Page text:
in the things for which I have sought.
Be my guide, be my defense, cleanse my soul.
Amen.
Hymn
From this perilous sea,
O Holy Father Nicholas,
Lead us to the safe port
Of our heavenly home.
From the struggles of this life
And fatal storms,
Save us by your favor
And singular virtue.
You always come to help
Everyone who cries to you—
The sick, sailors,
Rich or poor—all who call upon you.
By your holiness
And powerful intercession,
Keep us on the way
To our heavenly home.
To those who faithfully
Carried your tradition,
They've earned the glory
and love of us all. Amen.
Prayer
We beseech you, O Lord,
and plead for your mercy,
by the intercession of Holy Bishop Nicholas,
who protects us from all dangers,
show us the way of salvation.
Through Jesus Christ our Lord. Amen.

#PopeFrancis "..keep the Word of God in your heart, to make it the luminous..." FULL TEXT to Academics

Pope Francis  on Tuesday greeted members of the Pontifical Academies as they held their 22nd Public Session on the theme: “In Interiore homine”.
It is an annual in Rome’s Palazzo della Cancelleria. 
Cardinal Secretary of State Pietro Parolin read a message sent by Pope Francis .
FULL TEXT of Pope Francis: 
To the Venerable Brother Cardinal GIANFRANCO RAVASI
President of the Pontifical Council of Culture
With joy and gratitude, I address you on the occasion of the 22 n Solemn Public Session of the Pontifical Academies, which has taken place annually since 1995, and which constitutes a point of reference for the journey of the seven Pontifical Academies gathered in the Coordination Council, which you chair. This event is connected to the presentation of the Pontifical Academies Prize, organized in turn by each one of them, according to the sector of competence, to promote and support the efforts of those, particularly young people or institutions that work with the young, who are distinguished in their respective sectors for offering significant contributions to the project that we can define as “Christian humanism”.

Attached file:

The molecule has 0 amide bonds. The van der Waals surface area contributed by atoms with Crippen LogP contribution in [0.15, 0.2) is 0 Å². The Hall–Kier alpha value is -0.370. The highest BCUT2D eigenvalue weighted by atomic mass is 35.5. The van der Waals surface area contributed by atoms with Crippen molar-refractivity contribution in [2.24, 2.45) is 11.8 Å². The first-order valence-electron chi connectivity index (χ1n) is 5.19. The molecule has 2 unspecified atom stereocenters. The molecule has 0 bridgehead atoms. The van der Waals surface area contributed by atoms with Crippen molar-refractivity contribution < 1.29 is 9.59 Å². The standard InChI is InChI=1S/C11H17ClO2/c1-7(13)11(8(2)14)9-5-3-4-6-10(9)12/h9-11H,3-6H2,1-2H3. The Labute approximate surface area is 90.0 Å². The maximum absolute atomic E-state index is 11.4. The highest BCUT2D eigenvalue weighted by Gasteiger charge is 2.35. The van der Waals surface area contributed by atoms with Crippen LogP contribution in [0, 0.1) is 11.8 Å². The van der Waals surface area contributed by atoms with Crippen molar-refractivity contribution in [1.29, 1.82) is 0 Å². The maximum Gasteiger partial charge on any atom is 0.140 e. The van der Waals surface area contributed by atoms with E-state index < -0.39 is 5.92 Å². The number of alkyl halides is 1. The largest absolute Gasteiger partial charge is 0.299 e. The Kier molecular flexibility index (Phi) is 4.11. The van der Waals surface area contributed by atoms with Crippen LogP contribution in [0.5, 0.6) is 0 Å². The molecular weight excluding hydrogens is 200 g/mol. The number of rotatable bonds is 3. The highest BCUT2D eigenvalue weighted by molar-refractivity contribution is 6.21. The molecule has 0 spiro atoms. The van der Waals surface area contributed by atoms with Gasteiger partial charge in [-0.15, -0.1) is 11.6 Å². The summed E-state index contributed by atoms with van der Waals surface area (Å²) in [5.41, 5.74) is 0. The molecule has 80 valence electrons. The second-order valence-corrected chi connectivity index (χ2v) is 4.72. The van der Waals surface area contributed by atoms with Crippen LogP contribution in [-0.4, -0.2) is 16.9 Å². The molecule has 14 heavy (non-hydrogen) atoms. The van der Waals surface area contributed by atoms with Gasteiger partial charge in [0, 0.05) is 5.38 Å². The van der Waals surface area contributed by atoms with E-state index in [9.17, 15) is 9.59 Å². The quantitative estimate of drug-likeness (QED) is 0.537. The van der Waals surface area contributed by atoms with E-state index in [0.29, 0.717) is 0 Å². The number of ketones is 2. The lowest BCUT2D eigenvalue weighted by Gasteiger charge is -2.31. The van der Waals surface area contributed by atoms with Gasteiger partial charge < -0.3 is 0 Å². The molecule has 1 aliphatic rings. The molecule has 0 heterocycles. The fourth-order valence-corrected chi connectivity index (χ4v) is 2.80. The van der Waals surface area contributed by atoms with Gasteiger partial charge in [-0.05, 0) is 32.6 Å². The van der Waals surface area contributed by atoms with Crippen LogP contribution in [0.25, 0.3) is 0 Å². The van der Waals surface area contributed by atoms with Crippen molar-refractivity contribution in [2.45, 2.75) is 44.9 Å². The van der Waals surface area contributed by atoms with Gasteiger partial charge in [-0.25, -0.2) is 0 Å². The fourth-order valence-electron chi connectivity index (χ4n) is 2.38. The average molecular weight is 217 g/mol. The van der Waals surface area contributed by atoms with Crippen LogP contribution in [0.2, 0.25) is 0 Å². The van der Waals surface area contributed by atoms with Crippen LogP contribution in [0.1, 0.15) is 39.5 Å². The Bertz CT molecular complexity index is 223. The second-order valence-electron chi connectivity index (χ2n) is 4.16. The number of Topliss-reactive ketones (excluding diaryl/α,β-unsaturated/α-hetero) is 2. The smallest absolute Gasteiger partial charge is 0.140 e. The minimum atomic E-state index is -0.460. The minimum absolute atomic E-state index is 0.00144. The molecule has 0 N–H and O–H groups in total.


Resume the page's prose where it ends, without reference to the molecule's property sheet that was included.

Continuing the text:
I would, therefore, like to address my cordial greeting to all of you, Cardinals, Bishops, Ambassadors, academics and friends who participate in this Solemn Public Session, with the keen hope that such an occasion may constitute for all, but especially for the prize-winners, an encouragement for research and the examination of themes fundamental to the Christian humanistic vision.
This edition has as its protagonist, for the first time, the Pontifical Academia Latinitatis, integrated in the Coordination Council among the Pontifical Academies following its institution, at the behest of my venerable Predecessor Benedict XVI with the Motu proprio Latina Lingua of 10 November 2012, in order to “support the commitment to a greater knowledge and more competent use of Latin, both in the ecclesial context and in the broader world of culture” (4).
Therefore, I address a particular greeting to the President of the Academy, Professor Ivano Dionigi, and to all the Academicians, thanking them for their hard work, as demonstrated above all by the journal Latinitas, which provides a qualified and competent point of reference for scholars and lovers of the Latin language and culture.